I have my little something orange for Owen- the bowl I use to clean my sons face with at bath time was bought especially in orange for Owen. So at 6pm (or there abouts depending on the day) I think of you and all your sons as I look after my own child. With the time difference it would be 11am for you(I looked it up). So at 11am know that there is someone out there thinking of you and wishing you and your family a peaceful heart.

    Please continue with your updates in any way you feel you need to. Not everyone leaves a comment but you certainly have left a mark on peoples lives.

    Durban, South Africa

    • Jessica

      I think Barbara summed it up perfectly. Not a day goes by that I don’t think about you and your family. (((hugs)))

      Dixon, California

  7. I pray for you, the boys and your husband daily. I have never been through an experience like this, but can imagine that it is like a wild roller coaster in the pitch black. Dipping and rising without notice. Trying to navigate it is impossible so all you can do is try to brace yourself the best you can with prayer and thoughts that will get you through. In my humble opinion, I think that you survive the ride anyway you can! There is no “right” way. Like you have said Mel, there is NOTHING right about a 6 month old dying….so can there be a “right” way to grieve? I personally don’t think so. Even as the blog posts dwindle and life appears to slow, please know that I will always think of you, your family and your inspiring faith. You will remain in my prayers.


  8. Kate

    I look for you online each day. When you don’t post, I worry about you. I can’t see that changing any time soon. You inspire us all to be hands on parents, while we can. You remind us that we cannot take our worlds for granted. And you share with us the memories of a beautiful, special child who was given to you and your husband, but who now belongs to people all over the world. Was a child ever so loved or mourned as this little warrior? I can think of one…born in a stable and taken before his time too. May they be together now, knowing that they have both made the world a better place through their lives and deaths.

  9. April Bogdan

    You are truly amazing. You’ve been given a gift, the gift of Owen’s life and story. But Owen’s story isn’t just Owen’s, it’s your story, it’s the little girl who has his heart’ story, it goes on and on Melissa. You have done amazing things and so has your little warrior. Things will go back to “normal” but what is “normal” anyway? My normal is totally different than your normal. You will adjust and adapt to your circumstances. I promise. So keep your head high and wear that orange and keep telling YOUR story.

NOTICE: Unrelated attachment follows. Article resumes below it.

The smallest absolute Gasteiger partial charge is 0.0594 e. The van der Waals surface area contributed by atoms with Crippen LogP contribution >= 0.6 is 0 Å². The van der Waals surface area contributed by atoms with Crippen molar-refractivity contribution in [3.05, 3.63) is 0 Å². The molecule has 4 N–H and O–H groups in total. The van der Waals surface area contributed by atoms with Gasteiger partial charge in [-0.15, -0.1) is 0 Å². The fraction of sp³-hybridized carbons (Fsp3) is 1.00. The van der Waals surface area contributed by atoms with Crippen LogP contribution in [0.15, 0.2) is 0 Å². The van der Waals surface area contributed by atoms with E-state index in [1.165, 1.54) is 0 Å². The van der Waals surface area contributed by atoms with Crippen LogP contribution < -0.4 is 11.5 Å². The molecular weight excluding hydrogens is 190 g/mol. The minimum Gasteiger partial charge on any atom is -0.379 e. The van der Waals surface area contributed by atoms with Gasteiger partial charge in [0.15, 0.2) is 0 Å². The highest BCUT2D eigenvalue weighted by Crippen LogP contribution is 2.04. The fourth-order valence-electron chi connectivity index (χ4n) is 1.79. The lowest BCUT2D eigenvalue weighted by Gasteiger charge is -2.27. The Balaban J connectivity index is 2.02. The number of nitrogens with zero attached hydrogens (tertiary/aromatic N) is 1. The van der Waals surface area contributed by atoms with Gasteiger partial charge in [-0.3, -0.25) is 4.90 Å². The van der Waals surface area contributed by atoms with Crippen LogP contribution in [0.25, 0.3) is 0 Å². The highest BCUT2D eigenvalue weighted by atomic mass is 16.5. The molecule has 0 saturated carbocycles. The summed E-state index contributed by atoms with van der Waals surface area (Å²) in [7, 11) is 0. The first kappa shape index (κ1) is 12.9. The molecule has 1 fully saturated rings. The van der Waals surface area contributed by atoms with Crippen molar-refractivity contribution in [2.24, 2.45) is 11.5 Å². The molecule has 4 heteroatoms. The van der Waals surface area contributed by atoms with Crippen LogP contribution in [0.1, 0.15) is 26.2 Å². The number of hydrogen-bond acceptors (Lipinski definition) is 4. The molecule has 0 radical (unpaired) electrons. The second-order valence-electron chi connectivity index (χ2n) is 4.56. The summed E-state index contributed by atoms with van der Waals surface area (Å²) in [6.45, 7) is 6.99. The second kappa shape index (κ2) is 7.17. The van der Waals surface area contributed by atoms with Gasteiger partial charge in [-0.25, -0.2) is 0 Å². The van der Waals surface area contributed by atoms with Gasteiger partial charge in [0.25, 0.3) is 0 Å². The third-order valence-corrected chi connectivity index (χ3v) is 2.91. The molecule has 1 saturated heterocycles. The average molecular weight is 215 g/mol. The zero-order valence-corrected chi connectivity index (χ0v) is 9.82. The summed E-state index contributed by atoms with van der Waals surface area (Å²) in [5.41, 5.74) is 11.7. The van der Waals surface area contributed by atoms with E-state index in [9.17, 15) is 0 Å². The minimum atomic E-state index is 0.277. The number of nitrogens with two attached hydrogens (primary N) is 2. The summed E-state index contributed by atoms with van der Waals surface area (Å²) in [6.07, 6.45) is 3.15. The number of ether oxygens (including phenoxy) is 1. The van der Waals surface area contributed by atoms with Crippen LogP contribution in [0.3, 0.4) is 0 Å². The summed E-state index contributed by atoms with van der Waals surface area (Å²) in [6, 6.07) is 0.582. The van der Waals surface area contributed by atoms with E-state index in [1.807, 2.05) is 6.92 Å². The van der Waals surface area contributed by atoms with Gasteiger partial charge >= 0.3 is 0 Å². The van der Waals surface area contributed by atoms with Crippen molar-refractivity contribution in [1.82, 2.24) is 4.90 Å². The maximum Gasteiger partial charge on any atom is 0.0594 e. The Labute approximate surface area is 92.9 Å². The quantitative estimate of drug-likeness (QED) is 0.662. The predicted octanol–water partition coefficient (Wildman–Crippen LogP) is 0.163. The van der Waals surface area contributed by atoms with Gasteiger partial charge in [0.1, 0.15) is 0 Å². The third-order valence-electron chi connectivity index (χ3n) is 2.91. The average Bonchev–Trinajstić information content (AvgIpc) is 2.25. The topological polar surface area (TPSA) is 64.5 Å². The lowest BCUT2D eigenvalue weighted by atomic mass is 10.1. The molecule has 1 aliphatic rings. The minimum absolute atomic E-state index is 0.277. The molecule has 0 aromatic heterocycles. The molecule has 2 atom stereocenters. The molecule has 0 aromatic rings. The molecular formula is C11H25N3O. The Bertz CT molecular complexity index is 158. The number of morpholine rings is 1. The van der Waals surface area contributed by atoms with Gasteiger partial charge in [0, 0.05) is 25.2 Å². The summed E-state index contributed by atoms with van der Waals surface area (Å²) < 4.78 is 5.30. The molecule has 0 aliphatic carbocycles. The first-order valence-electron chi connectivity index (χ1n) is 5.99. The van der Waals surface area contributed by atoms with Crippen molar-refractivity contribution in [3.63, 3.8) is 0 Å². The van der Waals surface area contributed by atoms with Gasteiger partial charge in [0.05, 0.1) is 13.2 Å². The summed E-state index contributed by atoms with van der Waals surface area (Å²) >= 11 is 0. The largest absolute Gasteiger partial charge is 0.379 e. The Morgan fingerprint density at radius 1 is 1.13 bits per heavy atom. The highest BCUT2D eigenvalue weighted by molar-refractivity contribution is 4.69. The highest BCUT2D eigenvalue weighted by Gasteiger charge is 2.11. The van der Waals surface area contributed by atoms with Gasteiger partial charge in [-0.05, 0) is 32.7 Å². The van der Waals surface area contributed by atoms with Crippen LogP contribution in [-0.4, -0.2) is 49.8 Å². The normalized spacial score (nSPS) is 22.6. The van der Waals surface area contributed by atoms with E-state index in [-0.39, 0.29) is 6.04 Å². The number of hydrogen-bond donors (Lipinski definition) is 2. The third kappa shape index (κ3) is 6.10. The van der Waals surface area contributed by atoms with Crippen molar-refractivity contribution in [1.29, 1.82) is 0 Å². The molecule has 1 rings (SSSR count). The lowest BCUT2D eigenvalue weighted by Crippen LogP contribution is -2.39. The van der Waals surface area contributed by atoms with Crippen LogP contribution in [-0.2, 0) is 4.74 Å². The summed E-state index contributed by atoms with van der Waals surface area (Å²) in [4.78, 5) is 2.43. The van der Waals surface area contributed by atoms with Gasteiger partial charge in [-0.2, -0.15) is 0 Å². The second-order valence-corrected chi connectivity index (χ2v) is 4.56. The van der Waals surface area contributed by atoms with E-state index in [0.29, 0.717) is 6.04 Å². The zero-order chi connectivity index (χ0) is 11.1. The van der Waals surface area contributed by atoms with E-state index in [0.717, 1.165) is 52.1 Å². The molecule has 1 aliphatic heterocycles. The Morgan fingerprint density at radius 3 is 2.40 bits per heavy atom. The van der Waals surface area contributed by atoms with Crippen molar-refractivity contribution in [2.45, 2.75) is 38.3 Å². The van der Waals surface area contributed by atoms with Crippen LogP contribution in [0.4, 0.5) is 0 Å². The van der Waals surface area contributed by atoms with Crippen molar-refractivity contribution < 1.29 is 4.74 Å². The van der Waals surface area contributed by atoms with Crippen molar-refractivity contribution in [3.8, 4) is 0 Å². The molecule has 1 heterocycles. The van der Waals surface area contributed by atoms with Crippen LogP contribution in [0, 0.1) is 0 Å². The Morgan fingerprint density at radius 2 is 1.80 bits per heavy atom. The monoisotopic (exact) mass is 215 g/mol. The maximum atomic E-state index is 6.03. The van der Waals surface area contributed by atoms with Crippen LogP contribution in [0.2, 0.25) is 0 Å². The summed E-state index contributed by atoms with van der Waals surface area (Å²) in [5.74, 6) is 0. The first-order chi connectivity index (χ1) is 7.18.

10. Hi Melissa….I found your blog the other day from someone posting Owen’s picture on Pinterest. Don’t know why, but it caught my attention to where I went further to your blog. Spent the next two hours reading blog after blog, amazed at your faith, power and love. Owen will never be forgotten, and he’s touched my life. I will continue to read.

    But I wanted you to hear about something. I live in Fort Myers and attend a non-denominational church called Next Level Church. At NLC, we have adopted two of the worst neighborhoods in our city, and every third Saturday, we go to their projects, knock on their doors, and bring Jesus. Not in the preaching way. We just walk the talk. Today was Father’s Day/Fun day. We had basketball and football, bouncy houses, slip n slides, water balloon fights, snow cones, food and more. We do a different theme every month such as mani/pedis and hairstylists for the Mother’s day month; easter egg hunts, etc. Now, you are wondering why I’m telling you all this? Well, because I never understood why we named our “campaign” what we did. You ready for this??? It’s called, “Be Orange”. Yes, that’s right. We all wear our Orange NLC serve shirts. We are a sea of orange amongst our community. Today, I looked around and thought, “Owen is here.” I still don’t know why they chose the color or the name when they did, but I now know what it brings to my heart each time I wear the shirt. It just means a little bit more. 🙂

    God bless you and your family.

  11. Tara

    I continue to check your bog everyday and pray for you and your family each night. I agree with what others have already said, this blog is a memorial to Owen. Just yesterday, I was sharing your blog and story with some of my friends. They too were so touched by Owen’s story and your honesty with your feelings. The fact that people in different states and countries are wearing orange is amazing! Owen’s story has gone global! Your little man is smiling down from Heaven, and I know he is so proud of his mommy!!